Above is the full current text of the Pledge of Allegiance. It has been such since 1954 when the words 'under God' were added in an attempt to exclude godless Communists.
     I will not recite this pledge. To do so would violate my sworn oath.

     This is the oath I swore when I was commissioned in the US Air Force. I swore my allegiance to the Constitution, not to the Flag and not to the Republic. There is a meaningful difference.
     About a month after I resigned my commission, I received a letter from the Secretary of the Air Force that informed me that, while I was no longer on active duty, I was still bound by my oath and, if the Air Force needed me, I was subject to recall at their discretion for the rest of my life. And, yes, they have recalled soldiers to active duty. Douglas MacArthur retired from military service 31 December 1937 but was recalled to active duty in 1941.
     All my fellow officers took the same oath. The oath of enlistment is similar. In its allegiance to the Constitution, it is identical.

allegiance, (noun) loyalty or commitment to a superior or to a group or cause
--Oxford Dictionaries

     What is the Constitution? A cause? It is not a superior or a group. Is it just a document? Did I and my fellow officers swear allegiance to a scrap of parchment?
     Perhaps Oxford's definition is lacking.

al·le·giance, n.
1. Loyalty or the obligation of loyalty, as to a nation, sovereign, or cause. See Synonyms at fidelity.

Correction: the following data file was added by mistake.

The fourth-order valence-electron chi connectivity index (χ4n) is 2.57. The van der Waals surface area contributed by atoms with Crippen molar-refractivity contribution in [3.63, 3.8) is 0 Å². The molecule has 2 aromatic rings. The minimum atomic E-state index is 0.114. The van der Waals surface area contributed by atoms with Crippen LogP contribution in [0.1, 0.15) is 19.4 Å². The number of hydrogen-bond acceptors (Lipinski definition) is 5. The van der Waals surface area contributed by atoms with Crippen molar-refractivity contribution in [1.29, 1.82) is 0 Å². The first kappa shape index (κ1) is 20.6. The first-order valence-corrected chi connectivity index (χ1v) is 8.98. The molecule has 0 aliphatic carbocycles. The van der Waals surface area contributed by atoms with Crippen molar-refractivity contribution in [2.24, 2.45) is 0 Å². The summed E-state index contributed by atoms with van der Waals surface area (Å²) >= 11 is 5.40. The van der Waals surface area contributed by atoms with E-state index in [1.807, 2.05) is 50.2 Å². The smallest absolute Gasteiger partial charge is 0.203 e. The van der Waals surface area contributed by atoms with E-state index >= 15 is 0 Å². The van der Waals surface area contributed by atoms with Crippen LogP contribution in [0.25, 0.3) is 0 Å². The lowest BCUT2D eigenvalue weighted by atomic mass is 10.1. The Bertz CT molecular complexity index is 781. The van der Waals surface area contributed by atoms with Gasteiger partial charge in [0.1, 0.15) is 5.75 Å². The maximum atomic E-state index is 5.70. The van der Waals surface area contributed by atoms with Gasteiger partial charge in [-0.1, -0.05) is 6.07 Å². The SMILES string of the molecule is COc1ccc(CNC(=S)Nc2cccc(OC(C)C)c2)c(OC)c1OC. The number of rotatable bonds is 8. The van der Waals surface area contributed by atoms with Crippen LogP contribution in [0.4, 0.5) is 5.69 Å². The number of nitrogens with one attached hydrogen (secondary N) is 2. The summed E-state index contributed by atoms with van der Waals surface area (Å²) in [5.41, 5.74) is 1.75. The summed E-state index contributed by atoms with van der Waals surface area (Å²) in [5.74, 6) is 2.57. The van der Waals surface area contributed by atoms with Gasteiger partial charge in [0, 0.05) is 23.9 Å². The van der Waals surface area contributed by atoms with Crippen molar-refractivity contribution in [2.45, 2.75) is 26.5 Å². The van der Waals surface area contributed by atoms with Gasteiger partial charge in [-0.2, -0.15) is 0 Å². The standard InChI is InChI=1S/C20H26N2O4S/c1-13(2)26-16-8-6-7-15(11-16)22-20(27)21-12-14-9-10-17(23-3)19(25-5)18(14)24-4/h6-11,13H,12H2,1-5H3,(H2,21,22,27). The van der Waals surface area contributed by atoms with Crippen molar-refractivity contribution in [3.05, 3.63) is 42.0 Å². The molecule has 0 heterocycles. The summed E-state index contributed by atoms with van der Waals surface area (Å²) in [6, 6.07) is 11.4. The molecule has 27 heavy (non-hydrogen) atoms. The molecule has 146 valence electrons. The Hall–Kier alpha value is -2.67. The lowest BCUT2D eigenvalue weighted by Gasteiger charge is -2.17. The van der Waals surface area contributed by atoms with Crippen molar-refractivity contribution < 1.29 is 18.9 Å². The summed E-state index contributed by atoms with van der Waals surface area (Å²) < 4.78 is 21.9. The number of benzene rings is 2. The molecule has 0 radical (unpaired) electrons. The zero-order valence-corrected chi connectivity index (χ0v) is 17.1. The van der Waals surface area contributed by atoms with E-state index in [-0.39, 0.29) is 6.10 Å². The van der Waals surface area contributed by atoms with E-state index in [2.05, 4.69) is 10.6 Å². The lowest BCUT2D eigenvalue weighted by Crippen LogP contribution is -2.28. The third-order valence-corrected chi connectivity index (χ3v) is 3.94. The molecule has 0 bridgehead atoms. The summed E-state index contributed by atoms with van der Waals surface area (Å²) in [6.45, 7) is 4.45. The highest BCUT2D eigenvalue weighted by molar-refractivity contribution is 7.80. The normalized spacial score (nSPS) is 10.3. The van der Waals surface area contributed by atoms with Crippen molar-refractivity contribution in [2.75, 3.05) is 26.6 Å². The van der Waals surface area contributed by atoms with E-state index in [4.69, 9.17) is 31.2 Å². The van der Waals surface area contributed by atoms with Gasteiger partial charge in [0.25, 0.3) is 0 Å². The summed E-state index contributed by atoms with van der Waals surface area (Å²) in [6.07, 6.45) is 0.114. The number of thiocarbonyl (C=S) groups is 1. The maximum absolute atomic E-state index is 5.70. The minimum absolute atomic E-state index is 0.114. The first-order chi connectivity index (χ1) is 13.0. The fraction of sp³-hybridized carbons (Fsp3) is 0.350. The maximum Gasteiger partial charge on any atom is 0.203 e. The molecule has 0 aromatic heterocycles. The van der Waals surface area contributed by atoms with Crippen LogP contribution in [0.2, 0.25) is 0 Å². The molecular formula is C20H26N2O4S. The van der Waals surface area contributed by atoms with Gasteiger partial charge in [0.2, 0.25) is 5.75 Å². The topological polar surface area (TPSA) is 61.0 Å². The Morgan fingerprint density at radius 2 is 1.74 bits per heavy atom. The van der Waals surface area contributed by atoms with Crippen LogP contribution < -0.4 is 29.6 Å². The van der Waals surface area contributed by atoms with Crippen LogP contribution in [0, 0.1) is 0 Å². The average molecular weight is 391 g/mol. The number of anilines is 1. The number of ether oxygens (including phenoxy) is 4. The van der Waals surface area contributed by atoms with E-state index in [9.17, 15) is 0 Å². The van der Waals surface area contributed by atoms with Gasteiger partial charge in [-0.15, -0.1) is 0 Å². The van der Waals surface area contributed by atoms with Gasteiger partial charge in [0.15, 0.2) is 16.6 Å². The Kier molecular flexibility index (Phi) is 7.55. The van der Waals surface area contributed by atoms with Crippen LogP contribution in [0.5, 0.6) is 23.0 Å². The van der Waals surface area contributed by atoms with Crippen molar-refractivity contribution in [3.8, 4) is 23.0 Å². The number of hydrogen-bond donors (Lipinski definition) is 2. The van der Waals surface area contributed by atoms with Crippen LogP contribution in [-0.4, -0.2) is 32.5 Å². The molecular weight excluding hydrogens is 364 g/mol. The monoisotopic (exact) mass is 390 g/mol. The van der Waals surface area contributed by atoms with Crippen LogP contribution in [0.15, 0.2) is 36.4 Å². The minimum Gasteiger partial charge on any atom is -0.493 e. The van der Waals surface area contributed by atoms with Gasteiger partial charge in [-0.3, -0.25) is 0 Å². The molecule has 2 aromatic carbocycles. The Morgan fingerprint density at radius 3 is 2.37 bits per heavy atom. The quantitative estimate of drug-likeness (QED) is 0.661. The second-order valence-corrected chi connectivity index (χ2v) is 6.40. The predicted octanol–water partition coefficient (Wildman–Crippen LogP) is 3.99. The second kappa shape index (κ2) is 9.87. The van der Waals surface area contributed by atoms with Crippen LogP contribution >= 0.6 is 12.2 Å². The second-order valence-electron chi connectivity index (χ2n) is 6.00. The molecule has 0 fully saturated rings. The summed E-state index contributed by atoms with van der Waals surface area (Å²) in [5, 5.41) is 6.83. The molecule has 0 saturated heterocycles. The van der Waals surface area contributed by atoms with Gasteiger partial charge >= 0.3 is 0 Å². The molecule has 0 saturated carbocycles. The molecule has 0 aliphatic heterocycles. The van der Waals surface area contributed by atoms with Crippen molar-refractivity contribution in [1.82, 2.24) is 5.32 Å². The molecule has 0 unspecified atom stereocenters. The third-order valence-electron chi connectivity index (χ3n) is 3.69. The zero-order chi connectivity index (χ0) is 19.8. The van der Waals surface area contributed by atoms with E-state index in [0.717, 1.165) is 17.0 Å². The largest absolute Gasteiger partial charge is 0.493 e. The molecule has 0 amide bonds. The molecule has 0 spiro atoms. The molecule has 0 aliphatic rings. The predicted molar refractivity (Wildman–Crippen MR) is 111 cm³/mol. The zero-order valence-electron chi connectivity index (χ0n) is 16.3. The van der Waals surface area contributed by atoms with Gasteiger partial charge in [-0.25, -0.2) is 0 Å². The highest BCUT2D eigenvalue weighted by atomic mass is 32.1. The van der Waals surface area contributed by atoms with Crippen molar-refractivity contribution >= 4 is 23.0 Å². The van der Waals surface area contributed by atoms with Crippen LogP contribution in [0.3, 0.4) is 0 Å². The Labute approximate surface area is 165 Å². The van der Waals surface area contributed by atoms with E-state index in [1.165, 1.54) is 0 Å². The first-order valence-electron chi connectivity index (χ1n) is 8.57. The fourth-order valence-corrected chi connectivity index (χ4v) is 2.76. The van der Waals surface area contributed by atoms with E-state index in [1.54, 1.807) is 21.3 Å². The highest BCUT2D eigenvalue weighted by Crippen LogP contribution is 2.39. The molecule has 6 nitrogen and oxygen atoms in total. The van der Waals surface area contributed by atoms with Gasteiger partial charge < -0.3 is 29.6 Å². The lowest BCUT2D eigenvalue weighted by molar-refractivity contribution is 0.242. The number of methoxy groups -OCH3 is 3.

2. The obligations of a vassal to a lord.
--The American Heritage Dictionary

     The AHD definition adds more detail. I note the obligation of loyalty to a sovereign. Officers of the Royal Army and Royal Air Force swear their allegiance to the monarch. Curiously, officers of the Royal Navy do not.
     AHD's second definition makes it seem as if the vassal owes loyalty to his lord but the lord owes no loyalty in return. Perhaps this is a deliberate attempt to keep the definition short. It does, however, overlook the fact that the lord has a duty to his vassal. For the vassal's pledge, the lord undertakes to confirm the vassal in his possessions and to defend such so that the vassal will have the means to execute his pledge.

     The Constitution is different. It is an ideal. It is an ideal that changes, and we who swore allegiance to it do not control the changes.
     In 1896, the Constitution said that separate institutions for blacks gave equal treatment. From 1954, the Constitution says that separate institutions for blacks are inherently unequal. I prefer the latter interpretation. There have been other changes I was not so fond of.
     When that to which I swore allegiance changes to espouse a view that is antithetical to my beliefs, am I still bound by my oath?
     In a nutshell, I owe my loyalty to the Constitution, but the Constitution owes no loyalty to me.

     In the Five-O episode 'Deceiver', everyone owed loyalty to the Constitution. The Constitution owed no loyalty to them. And yet the writers would have us believe that each and every one chose to abandon his sworn oath to help a friend. The whole story fails or succeeds on whether we find that choice credible.
     And we do.


     Why should we believe that men who served the toughest military organization in the world, men whose word is their bond, would dishonor their sworn oath to help a friend?
     Because that's the choice we would make.
     I watched that episode, and I thought, "Yeah, I would do that." I would risk blood, life, and dishonor to save Steve because I believe Steve would do the same for me. My loyalty to Steve is returned.